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Growth of Linux-Based Consumer Electronics

CRN reports that over the past six months, nearly every major consumer electronics (CE) vendor has developed plans to create home products running Linux to ensure product innovation and prevent another Microsoft market monopoly. At the same time, digital integrators are developing their own Linux-based home solutions, which often lead to higher margins and significant savings for their customers.

"Other operating systems are many hundreds of dollars more expensive, plus you have the incremental costs when new versions come out, and you have maintenance fees," says Ken Fuhrman, president of Westminster, Colorado-based Interact-TV, which makes the Linux-based Telly line of home entertainment servers. "Linux will have a much lower cost in the long term."

Linux also frees vendors and integrators from the reign of any single software vendor. "Fundamentally, having choice is a very attractive business proposition," says Scott Smyers, vice president of the Network and Systems Architecture Division at Sony Electronics and president of the steering committee of the Consumer Electronics Linux Forum (CELF), a consortium founded about a year ago to create a common standard of Linux requirements for CE devices. CELF now has more than 75 members, including Sony, Toshiba, Samsung Electronics, Royal Philips Electronics, Hewlett-Packard, Panasonic, Hitachi, NEC and IBM.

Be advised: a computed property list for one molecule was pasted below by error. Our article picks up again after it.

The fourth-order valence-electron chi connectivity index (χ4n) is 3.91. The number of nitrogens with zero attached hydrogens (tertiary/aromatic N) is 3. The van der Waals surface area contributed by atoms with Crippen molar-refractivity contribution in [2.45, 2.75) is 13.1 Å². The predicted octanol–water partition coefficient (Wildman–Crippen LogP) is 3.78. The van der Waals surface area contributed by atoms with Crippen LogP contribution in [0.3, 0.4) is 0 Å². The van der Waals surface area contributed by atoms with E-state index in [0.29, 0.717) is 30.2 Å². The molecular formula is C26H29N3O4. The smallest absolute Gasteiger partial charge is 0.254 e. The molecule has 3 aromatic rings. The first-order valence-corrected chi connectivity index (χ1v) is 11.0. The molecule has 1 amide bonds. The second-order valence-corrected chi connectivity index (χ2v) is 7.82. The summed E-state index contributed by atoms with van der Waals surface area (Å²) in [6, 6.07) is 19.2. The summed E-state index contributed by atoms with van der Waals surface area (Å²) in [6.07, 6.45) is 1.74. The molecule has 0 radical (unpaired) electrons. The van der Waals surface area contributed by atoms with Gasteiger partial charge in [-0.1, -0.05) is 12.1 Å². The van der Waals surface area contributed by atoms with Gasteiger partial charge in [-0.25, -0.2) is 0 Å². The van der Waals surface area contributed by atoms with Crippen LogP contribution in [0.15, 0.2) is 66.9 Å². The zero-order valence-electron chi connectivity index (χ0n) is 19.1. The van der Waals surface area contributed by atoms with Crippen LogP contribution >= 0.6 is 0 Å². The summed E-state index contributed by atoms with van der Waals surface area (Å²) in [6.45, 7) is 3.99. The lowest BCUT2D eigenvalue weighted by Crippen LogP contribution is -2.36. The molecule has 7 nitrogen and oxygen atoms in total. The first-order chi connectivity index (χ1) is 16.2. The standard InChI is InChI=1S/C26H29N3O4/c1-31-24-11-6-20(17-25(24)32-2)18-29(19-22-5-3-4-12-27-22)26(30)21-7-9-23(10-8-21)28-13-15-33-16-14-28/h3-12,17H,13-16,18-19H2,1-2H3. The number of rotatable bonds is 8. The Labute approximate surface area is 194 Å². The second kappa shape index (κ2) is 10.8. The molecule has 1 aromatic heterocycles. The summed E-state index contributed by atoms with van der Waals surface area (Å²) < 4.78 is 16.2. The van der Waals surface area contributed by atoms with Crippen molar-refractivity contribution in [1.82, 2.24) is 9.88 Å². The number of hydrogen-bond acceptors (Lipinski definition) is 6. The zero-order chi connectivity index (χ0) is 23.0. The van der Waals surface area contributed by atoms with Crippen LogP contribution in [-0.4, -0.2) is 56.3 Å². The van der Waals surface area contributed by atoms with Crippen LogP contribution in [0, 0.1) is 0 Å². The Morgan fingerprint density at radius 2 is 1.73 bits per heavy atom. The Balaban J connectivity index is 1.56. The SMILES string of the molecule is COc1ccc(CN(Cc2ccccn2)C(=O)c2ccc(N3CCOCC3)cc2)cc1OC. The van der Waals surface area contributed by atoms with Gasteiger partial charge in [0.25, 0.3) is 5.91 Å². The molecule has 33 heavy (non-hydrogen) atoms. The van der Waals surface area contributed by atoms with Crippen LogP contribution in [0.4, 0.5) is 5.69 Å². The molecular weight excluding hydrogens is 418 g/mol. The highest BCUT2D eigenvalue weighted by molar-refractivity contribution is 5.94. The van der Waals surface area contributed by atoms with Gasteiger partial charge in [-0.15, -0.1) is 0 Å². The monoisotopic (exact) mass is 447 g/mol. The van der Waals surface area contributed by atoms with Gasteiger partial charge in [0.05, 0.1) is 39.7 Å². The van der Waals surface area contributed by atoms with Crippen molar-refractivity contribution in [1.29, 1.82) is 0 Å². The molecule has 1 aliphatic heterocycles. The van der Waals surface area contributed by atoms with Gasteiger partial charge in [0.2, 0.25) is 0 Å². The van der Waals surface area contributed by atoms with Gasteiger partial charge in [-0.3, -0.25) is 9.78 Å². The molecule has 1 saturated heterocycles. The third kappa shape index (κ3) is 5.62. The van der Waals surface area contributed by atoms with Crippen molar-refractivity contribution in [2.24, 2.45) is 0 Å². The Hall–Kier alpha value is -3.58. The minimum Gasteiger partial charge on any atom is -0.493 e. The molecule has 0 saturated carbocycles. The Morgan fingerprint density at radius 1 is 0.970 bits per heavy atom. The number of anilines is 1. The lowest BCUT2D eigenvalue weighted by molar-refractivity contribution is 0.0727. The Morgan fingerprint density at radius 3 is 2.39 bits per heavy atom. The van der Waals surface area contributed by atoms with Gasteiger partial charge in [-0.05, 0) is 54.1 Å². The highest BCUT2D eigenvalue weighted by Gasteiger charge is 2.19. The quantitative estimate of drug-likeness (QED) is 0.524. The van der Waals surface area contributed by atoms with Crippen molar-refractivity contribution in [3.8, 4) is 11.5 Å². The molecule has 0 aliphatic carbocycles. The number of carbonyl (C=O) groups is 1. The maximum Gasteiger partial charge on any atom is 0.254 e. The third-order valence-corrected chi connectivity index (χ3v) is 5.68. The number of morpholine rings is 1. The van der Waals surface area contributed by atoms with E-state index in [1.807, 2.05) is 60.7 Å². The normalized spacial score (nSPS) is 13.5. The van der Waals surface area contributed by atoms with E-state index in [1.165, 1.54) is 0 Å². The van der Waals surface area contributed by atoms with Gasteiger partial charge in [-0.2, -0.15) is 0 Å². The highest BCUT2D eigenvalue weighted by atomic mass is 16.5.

This platform-agnostic approach can ease CE device development and provide cost savings. Manufacturers and integrators have a wide pool of tools and software at their fingertips, as opposed to relying on support from vendors peddling a proprietary OS. Plus, it's easy to find developers to assist in particular projects. Linux supporters also point to its security, stability and networking strengths, which are important for always-on, networked CE devices.

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